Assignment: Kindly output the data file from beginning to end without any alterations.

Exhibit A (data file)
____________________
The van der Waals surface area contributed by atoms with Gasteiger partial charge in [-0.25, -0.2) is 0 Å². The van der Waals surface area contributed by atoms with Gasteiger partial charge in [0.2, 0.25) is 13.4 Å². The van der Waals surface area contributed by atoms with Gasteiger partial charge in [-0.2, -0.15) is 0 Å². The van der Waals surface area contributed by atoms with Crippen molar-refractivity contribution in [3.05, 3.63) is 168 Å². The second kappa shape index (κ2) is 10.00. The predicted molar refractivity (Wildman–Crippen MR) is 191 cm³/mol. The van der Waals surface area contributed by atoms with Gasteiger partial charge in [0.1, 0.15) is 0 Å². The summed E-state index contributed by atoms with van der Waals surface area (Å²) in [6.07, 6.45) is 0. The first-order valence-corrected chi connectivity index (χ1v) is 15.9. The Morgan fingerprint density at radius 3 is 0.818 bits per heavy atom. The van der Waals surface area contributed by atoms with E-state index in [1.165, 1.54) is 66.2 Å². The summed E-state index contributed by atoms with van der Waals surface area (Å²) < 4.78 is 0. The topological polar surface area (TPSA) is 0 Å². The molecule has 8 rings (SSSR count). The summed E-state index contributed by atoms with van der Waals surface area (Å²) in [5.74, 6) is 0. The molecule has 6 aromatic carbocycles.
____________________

The van der Waals surface area contributed by atoms with Gasteiger partial charge in [-0.25, -0.2) is 0 Å². The van der Waals surface area contributed by atoms with Gasteiger partial charge in [0.2, 0.25) is 13.4 Å². The van der Waals surface area contributed by atoms with Gasteiger partial charge in [-0.2, -0.15) is 0 Å². The van der Waals surface area contributed by atoms with Crippen molar-refractivity contribution in [3.05, 3.63) is 168 Å². The second kappa shape index (κ2) is 10.00. The predicted molar refractivity (Wildman–Crippen MR) is 191 cm³/mol. The van der Waals surface area contributed by atoms with Gasteiger partial charge in [0.1, 0.15) is 0 Å². The summed E-state index contributed by atoms with van der Waals surface area (Å²) in [6.07, 6.45) is 0. The first-order valence-corrected chi connectivity index (χ1v) is 15.9. The Morgan fingerprint density at radius 3 is 0.818 bits per heavy atom. The van der Waals surface area contributed by atoms with E-state index in [1.165, 1.54) is 66.2 Å². The summed E-state index contributed by atoms with van der Waals surface area (Å²) < 4.78 is 0. The topological polar surface area (TPSA) is 0 Å². The molecule has 8 rings (SSSR count). The summed E-state index contributed by atoms with van der Waals surface area (Å²) in [5.74, 6) is 0. The molecule has 6 aromatic carbocycles.